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Choosing Next Travel Destination Strategy

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One of the prime cerebral occupations of the traveler is looking into a world map, evaluating where they have been and where they are going — dreaming into the travels of old, gazing at the travels of the future. There are transitioning points in world travel where the path ahead splinters and frays like the end of an old shoelace: one path through a region all of a sudden becomes many.

There is perhaps no higher freedom than looking at a map and knowing that you can place yourself down upon almost any part of it.

Travel works in phases. At first the entire world is open — you can go anywhere — but then you select a region, then a country, and your focus refines itself and your options become fewer. Soon enough, a path across a certain part of the world presents itself, and you travel it through. But at the end of this regional path, the entire globe makes itself available to you once again, and a plethora of choices — paths — reappear: you are at an intersection of the globe, ready to choose your direction, the next region to travel through.

Travelers do not travel from country to country — to do so would require a bank account befitting a successful Wall Street broker — but from region to region. A single part of the world is generally selected for a projected six month to two year stretch of travel, which is entered at one end and then traveled through to the other. At the end of this path, the world opens up again:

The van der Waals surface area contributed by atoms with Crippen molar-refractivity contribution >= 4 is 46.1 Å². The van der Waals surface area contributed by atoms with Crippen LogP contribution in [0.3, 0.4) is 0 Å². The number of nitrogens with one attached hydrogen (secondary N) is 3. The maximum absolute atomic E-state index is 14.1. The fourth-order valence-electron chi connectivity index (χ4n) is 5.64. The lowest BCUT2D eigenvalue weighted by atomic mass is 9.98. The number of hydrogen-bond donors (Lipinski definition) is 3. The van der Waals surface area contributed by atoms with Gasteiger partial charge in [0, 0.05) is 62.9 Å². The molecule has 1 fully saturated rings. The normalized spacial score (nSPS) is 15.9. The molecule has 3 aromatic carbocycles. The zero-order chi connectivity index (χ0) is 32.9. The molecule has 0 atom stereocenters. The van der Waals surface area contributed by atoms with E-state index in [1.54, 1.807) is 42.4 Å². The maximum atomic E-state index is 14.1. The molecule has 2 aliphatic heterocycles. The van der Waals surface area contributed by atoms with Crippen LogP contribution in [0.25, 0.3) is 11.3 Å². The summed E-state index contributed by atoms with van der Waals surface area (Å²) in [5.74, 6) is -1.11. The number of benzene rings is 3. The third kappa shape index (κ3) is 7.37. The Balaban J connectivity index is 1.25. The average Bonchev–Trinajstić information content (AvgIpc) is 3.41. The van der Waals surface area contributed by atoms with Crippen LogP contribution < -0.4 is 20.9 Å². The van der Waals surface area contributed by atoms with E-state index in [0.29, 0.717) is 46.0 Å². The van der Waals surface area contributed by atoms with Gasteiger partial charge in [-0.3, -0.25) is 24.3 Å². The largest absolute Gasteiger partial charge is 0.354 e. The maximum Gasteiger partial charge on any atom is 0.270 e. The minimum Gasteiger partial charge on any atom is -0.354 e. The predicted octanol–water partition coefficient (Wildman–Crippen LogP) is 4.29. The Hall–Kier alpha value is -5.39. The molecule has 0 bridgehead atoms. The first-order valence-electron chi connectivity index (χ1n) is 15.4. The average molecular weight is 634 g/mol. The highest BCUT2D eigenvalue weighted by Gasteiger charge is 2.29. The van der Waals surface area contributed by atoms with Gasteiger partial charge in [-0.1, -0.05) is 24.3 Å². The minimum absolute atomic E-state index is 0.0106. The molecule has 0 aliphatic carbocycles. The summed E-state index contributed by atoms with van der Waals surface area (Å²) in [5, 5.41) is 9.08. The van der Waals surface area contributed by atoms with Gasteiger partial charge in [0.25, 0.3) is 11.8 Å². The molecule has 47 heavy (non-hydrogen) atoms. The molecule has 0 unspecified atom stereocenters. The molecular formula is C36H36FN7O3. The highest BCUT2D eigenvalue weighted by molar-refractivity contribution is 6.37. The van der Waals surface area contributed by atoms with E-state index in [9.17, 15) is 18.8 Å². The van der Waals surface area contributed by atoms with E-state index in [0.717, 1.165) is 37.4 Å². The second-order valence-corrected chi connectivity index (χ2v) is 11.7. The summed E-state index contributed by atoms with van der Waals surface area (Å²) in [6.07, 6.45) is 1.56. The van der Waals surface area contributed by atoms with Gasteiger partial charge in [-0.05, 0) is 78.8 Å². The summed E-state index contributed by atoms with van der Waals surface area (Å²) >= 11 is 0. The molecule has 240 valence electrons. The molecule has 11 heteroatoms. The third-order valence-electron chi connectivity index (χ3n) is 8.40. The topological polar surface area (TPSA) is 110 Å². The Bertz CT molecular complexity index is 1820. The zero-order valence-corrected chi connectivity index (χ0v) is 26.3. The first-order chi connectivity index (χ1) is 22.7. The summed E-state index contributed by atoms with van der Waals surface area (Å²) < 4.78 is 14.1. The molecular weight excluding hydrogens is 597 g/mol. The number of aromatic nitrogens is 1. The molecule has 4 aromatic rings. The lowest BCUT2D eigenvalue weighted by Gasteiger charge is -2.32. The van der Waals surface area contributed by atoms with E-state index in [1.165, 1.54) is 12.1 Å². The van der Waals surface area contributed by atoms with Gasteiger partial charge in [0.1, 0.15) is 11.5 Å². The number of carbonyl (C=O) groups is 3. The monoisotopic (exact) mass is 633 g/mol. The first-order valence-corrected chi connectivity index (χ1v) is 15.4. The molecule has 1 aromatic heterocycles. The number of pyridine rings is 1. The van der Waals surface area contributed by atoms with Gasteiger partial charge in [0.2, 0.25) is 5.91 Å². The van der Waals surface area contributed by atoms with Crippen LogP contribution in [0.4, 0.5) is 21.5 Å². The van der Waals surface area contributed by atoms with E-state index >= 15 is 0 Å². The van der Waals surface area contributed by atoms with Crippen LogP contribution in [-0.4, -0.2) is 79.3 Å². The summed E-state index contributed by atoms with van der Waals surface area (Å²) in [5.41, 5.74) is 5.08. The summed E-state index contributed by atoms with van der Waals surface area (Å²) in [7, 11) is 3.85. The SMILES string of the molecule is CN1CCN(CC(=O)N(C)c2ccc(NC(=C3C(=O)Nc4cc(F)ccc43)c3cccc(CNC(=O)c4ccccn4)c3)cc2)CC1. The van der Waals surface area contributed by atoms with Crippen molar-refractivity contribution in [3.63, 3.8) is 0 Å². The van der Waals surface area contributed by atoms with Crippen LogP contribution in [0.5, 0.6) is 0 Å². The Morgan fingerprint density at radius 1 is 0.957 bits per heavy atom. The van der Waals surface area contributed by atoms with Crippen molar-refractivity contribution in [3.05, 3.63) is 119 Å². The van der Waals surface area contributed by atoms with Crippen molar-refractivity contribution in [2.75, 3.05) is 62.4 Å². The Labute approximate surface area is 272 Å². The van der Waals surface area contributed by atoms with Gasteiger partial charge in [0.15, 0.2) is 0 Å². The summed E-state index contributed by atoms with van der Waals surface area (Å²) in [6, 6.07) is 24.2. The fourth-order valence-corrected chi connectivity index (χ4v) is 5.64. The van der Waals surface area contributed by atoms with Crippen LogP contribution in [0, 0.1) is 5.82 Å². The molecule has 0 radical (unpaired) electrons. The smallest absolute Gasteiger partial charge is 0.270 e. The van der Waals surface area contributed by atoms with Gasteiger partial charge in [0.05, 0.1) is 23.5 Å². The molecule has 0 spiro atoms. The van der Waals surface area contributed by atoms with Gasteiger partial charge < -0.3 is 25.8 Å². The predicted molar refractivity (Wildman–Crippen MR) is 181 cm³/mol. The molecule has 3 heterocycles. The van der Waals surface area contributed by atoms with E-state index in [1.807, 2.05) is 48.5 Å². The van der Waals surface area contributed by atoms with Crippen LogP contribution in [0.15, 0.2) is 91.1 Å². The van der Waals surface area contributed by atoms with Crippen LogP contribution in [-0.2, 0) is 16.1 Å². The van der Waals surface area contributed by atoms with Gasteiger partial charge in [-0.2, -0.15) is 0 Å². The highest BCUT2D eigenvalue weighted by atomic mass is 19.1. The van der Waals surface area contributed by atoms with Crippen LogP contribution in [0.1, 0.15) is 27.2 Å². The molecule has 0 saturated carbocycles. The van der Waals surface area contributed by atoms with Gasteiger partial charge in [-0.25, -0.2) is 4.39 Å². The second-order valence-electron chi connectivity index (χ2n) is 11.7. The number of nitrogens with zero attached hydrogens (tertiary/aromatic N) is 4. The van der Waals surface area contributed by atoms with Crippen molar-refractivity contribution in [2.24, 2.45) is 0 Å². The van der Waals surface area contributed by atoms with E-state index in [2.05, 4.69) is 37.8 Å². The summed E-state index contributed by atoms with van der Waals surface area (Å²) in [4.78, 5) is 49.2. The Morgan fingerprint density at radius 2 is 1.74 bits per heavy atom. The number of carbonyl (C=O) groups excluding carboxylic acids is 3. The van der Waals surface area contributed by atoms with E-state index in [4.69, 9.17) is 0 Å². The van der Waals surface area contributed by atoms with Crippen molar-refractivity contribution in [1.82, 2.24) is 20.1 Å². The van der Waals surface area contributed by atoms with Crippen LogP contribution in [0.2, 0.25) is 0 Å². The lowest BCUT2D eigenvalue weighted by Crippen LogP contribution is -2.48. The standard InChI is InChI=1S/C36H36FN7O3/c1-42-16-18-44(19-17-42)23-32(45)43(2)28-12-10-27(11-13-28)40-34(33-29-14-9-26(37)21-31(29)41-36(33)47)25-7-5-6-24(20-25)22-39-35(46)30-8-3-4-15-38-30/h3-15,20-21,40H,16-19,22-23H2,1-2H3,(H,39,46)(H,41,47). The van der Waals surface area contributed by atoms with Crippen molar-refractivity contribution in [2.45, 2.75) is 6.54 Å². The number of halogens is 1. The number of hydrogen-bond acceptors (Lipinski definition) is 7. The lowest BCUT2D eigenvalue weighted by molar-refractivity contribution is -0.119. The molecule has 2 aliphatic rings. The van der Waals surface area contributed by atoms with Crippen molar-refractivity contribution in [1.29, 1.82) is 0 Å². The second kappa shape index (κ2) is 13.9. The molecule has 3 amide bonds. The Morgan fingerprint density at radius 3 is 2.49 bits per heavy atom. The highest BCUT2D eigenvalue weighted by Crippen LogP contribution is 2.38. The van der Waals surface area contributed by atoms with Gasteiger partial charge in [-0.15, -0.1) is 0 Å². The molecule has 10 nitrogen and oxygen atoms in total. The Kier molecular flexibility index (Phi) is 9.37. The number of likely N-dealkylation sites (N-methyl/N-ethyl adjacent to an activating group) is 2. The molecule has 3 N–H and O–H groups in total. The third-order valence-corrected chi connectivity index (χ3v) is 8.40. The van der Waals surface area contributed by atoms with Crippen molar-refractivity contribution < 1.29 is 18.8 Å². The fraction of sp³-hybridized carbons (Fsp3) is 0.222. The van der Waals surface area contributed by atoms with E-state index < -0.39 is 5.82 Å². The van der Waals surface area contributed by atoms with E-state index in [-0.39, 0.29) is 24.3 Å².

Where to travel next?

I am asking myself this question as I look over a map of the world. The regions marked out in red are the ones I have already visited. I want a new horizon for this next move — I want to go to a region that I have not yet visited before.

As I look at the map of my travels, it becomes apparent that there are seven large regions that I have not yet set foot in.

1. Northeast South America: Brazil, the Guineas, Venezuela, Paraguay, Bolivia.

Pros of traveling in this region

  • Some extreme landscapes: mountains and jungles.
  • I have not yet visited this half of South America — I feel as if I only have a half way impression of this continent.
  • May potentially do a guidebook for the Amazon region.
  • Familiar culture, language in some countries. My family speaks Spanish, and have spent numerous years in Hispanic countries. Parts of this region are Spanish speaking and would be good for Petra’s continued proficiency in this language.
  • Brazil is fresh territory. Brazil is its own cultural entity in South America, and is calling my name.
  • Relatively not expensive to get in and out of.
  • Work is available for English teachers.

Cons of traveling in this region

  • Same old, same old. I have traveled a lot in South and Central America as well as Mexico, and I am really wanting a new horizon: something different, something to get my blood pumping, new riddles to figure out.
  • Romance languages are my least favorite of all language families to communicate in. Give me Chinese, Japanese, a language with grunts, groans, clicks, or tones, and I will learn and speak it fine, but Romance languages are not my best.

2. West and East Africa